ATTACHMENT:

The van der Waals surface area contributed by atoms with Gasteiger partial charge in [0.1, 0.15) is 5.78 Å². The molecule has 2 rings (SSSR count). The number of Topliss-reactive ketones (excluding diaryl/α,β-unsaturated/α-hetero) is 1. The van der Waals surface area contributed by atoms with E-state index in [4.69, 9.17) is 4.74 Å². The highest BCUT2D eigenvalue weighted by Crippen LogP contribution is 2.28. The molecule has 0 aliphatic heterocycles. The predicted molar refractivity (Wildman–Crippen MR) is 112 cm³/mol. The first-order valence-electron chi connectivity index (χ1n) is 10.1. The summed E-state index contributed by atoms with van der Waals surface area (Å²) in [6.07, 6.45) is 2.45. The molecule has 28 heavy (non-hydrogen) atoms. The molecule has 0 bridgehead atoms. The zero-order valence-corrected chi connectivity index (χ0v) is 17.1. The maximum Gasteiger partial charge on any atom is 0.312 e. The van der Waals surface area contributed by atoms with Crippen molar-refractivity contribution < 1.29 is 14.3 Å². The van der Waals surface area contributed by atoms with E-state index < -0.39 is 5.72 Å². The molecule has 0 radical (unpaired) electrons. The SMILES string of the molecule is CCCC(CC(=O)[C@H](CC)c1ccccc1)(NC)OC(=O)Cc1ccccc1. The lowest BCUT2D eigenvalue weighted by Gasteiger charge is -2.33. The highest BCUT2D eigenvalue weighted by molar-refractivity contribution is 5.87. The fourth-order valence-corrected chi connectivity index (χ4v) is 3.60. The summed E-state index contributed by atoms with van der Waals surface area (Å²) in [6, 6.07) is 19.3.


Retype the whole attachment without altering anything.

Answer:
The van der Waals surface area contributed by atoms with Gasteiger partial charge in [0.1, 0.15) is 5.78 Å². The molecule has 2 rings (SSSR count). The number of Topliss-reactive ketones (excluding diaryl/α,β-unsaturated/α-hetero) is 1. The van der Waals surface area contributed by atoms with E-state index in [4.69, 9.17) is 4.74 Å². The highest BCUT2D eigenvalue weighted by Crippen LogP contribution is 2.28. The molecule has 0 aliphatic heterocycles. The predicted molar refractivity (Wildman–Crippen MR) is 112 cm³/mol. The first-order valence-electron chi connectivity index (χ1n) is 10.1. The summed E-state index contributed by atoms with van der Waals surface area (Å²) in [6.07, 6.45) is 2.45. The molecule has 28 heavy (non-hydrogen) atoms. The molecule has 0 bridgehead atoms. The zero-order valence-corrected chi connectivity index (χ0v) is 17.1. The maximum Gasteiger partial charge on any atom is 0.312 e. The van der Waals surface area contributed by atoms with Crippen molar-refractivity contribution < 1.29 is 14.3 Å². The van der Waals surface area contributed by atoms with E-state index < -0.39 is 5.72 Å². The molecule has 0 radical (unpaired) electrons. The SMILES string of the molecule is CCCC(CC(=O)[C@H](CC)c1ccccc1)(NC)OC(=O)Cc1ccccc1. The lowest BCUT2D eigenvalue weighted by Gasteiger charge is -2.33. The highest BCUT2D eigenvalue weighted by molar-refractivity contribution is 5.87. The fourth-order valence-corrected chi connectivity index (χ4v) is 3.60. The summed E-state index contributed by atoms with van der Waals surface area (Å²) in [6, 6.07) is 19.3.